SCOT PRUITT: No amount of light sends this cockroach running.

Democracy dies in darkness, proclaims the credo of the Washington Post but an extraordinary amount of sunlight has not killed off one of the most corrupt members of the Trump administration after Trump himself — EPA administrator Scott Pruitt.

Columbia Journalism Review rounds up the cavalacade of corruption stories broken by multiple outlets about Pruitt, but the telling reference is to an interview by Isaac Chotiner of Slate with Eric Lipton, a New York Times reporter responsible for some of the Pruitt coverage.


“I think we’re in a very unusual era in terms of the consequences of ethical failings,” Lipton told Chotiner. “The only person that is going to decide the fate of Pruitt is the president himself or Pruitt himself.”

How does he survive? Trump loves what Pruitt’s doing (and I’d guess ethical failings aren’t likely to stir the most unethical occupant of the White House since Teapot Dome.)

Why has Pruitt lasted? Amid the scandal, he’s quietly gone about a wholesale slashing of environmental laws, proving himself to be one of his boss’s deftest regulatory scalpels. Trump himself admitted as much when he said in June that Pruitt was “doing a great job” and “breaking records,” and White House Deputy Press Secretary Hogan Gidley echoed that logic on Tuesday when he told reporters that the EPA administrator “has done a really good job with deregulating the government to allow for a thriving economy.”

And therein lies the real problem. If Pruitt is forced finally to quit, the damage he’s done to the environment will live long after the Pruitt personal bills have been paid.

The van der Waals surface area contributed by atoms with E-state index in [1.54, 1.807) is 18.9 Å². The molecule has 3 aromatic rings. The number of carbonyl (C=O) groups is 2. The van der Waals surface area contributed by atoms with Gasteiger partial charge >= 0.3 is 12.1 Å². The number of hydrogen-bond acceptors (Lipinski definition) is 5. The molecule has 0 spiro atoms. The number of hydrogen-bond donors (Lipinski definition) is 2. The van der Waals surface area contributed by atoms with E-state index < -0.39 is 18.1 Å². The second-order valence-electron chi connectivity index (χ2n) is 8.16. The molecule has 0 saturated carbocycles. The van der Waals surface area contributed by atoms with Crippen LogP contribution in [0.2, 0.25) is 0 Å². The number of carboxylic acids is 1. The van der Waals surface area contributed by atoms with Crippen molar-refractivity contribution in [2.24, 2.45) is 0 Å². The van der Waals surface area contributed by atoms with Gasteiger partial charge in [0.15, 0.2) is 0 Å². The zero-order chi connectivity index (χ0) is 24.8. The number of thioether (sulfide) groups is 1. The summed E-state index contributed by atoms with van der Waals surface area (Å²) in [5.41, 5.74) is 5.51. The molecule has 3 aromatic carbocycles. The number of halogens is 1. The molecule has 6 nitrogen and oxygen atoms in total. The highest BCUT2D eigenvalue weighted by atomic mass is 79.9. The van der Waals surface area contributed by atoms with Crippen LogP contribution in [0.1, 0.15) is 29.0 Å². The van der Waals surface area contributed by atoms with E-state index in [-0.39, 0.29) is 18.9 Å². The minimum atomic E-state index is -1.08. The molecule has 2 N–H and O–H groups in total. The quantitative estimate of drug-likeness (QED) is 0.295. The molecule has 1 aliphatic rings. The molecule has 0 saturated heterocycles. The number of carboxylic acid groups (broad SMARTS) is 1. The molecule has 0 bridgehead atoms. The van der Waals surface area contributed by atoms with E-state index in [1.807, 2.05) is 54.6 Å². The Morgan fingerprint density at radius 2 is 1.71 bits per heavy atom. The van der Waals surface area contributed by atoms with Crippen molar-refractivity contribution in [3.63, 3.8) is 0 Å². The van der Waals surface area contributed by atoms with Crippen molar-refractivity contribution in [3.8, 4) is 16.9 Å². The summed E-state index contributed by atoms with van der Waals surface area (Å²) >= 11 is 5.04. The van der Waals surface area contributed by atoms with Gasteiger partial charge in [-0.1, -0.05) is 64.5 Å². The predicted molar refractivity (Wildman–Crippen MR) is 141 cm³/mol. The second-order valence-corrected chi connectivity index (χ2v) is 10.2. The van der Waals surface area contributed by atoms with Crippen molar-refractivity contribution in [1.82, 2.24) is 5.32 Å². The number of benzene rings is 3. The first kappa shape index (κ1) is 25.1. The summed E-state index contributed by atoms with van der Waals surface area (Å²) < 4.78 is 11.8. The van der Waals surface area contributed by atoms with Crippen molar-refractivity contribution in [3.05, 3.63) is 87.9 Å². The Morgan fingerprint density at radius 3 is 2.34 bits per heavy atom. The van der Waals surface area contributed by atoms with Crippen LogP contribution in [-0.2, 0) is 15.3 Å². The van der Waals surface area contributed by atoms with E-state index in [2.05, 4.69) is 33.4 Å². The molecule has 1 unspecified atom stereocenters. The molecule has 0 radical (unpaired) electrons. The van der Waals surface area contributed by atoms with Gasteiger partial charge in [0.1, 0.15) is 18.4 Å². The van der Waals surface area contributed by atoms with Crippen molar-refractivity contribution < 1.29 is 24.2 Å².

I cannot mention Scott Pruitt without the obligatory reference to former Democratic Attorney General Dustin McDaniel’s warm endorsement of his elevation to the Trump team. A “good and honorable man,” McDaniel said. I’d urge him to scan the Journalism Review recitation of Pruitt’s epic list of sleaziness and reconsider that “honorable” descriptive. Attorney General Leslie Rutledge undoubtedly remains a fan of Pruitt, precisely for the damage he’s doing to the environment. She’s lauded that work often.

Glen Hooks, the Arkansas director of the Sierra Club, cheered the news:


“This resignation is welcome, and long overdue. Scott Pruitt was the worst EPA Administrator in history, and any President that cared about protecting taxpayers, respecting science, tackling the climate crisis, or protecting the environment would have fired him months ago. Still, credit is due to the many Americans on both sides of the aisle who have taken action and spoken out to oust one of the most corrupt officials in the history of our nation — and the Trump Administration can be assured that same energy and passion that helped boot Scott Pruitt will be focused on ensuring the next EPA Administrator works for the public, not corporate polluters.

We have to restore public trust in the EPA and let the agency fulfill its mission, rather than gut the laws that keep our families safe. A coal lobbyist dogged by ethical questions like Andrew Wheeler is not the person to do that. We urge Senators Boozman and Cotton to confirm a nominee who will hold the health and safety of American families in higher regard than the profits of big polluters.”